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A Walking Tour of the Solar System

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This Solar System model stretches from the Sun, represented by the red center of the Medicine Wheel, to Pluto one-third of a mile away on the edge of the Regional Technology Center parking lot. On a scale of one foot to three million miles, boulders representing the planets are spaced in exact proportion to their distances from the Sun.

The Earth's orbit corresponds to the outer circle of the Medicine Wheel. The large rock nearest this panel represents Jupiter. Walking towards the Medicine Wheel, you will encounter Mars, Earth, Venus, and Mercury. By walking on the path east of Jupiter, you will pass by Saturn, Uranus, Neptune, and Pluto. A panel at the scenic overlook between Uranus and Neptune describes the early history of Valley City.

Proxima Centauri, the nearest star to the Sun, is 25 trillion miles away. On this scale (15 billion times smaller than our Solar System), a boulder representing this star would be located in La Paz, Mexico, more than 500 miles beyond Phoenix, Arizona!

Scripts for Individual Planets

Sun
The Sun, planets, moons, asteroids, comets and related bodies orbiting the Sun are defined as the Solar System. The Sun contains 99.85% of the total mass of the Solar System.

Mercury
The nearer a planet is to the Sun the shorter its year. The length of a Mercury year is only 88 days. Mercury has the greatest surface temperature range of the planets, reaching 870F in the day and minus 360F at night.

Venus
This planet's inhospitable surface is the hottest in the Solar System with a barometric pressure 90 times greater than Earth's. Only Earth's Moon outshines this planet in the night sky.

Earth
Conditions are just right on Earth, the only planet known to contain life. It has oceans, mountains, rivers, canyons, blue skies and four seasons. It is our beautiful 'Home, Sweet Home.'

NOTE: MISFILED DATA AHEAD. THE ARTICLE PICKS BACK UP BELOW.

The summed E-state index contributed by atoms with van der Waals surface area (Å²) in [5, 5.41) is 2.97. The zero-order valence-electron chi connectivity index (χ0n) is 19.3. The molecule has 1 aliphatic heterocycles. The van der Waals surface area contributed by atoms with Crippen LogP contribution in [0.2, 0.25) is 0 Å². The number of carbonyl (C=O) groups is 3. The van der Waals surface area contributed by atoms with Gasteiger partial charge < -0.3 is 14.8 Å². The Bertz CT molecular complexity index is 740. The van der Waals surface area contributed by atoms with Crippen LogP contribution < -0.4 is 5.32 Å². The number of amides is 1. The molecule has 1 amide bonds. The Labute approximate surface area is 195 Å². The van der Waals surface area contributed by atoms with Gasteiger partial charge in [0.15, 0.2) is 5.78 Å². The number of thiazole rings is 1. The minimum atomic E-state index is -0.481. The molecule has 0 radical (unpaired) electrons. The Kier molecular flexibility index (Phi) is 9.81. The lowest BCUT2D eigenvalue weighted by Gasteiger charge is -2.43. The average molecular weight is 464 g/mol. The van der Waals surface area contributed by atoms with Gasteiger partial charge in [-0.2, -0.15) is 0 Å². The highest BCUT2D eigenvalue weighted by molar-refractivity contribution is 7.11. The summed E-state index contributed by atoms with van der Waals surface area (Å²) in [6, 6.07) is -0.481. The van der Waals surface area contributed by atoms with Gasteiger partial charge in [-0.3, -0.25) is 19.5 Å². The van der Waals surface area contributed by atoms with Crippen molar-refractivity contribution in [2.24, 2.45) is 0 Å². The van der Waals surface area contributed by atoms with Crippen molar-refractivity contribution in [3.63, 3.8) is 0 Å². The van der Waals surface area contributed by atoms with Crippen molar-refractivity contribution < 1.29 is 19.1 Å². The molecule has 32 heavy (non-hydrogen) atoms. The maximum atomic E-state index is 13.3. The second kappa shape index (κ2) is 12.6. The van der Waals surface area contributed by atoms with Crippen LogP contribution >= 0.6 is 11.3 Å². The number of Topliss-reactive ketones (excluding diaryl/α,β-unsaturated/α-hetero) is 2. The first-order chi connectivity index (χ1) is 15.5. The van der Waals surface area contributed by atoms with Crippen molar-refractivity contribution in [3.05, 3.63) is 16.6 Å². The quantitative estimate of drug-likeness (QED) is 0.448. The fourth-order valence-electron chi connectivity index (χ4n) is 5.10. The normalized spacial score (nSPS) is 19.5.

Mars
Mars is home to the Solar System's largest known volcano which is 3 times higher than Mt. Everest. It also boasts the longest known canyon of any planet, which would stretch across the entire United States.

Jupiter
This planet features the 'Great Red Spot,' a huge storm. Jupiter's moon Ganymede is the largest in the Solar System and is bigger than Mercury. If Jupiter, the largest planet, were 75 times more massive, it would be a star.

Saturn
Although Jupiter, Uranus, and Neptune also have rings, Saturn's rings are by far the most spectacular. Its largest moon, Titan, has a more extensive atmosphere than Earth.

Uranus
Using a telescope, William Herschel discovered Uranus in 1781. Like Jupiter and Saturn, Uranus is composed mainly of hydrogen and helium, but a small amount of methane makes the surface blue.

Neptune
Neptune is comparable in size and composition to Uranus. While the Voyager 2 spacecraft needed 12 years to arrive at Neptune, you can reach this planet on the path after a walk of a few minutes.

Pluto
Even the Earth's Moon is larger than the smallest planet, Pluto. It's status as a planet has recently come into question, as over 300 similar but smaller icy objects have been found in the region beyond Neptune since 1992.


Astronomy Quiz

1. Which planet has an atmosphere composed primarily of nitrogen?
2. Will life ever be discovered beyond Earth?
3. Which planet has clouds made from droplets of sulfuric acid?
4. Are there planets around other stars?
5. Which planet's surface most resembles the Moon's surface?
6. Between which planets is the asteroid belt located?
7. Which planets have no moons?
8. What is the most abundant element in the Universe?
9. Why are there no dinosaurs on Earth today?
10. Which planet has never been visited by a spacecraft?
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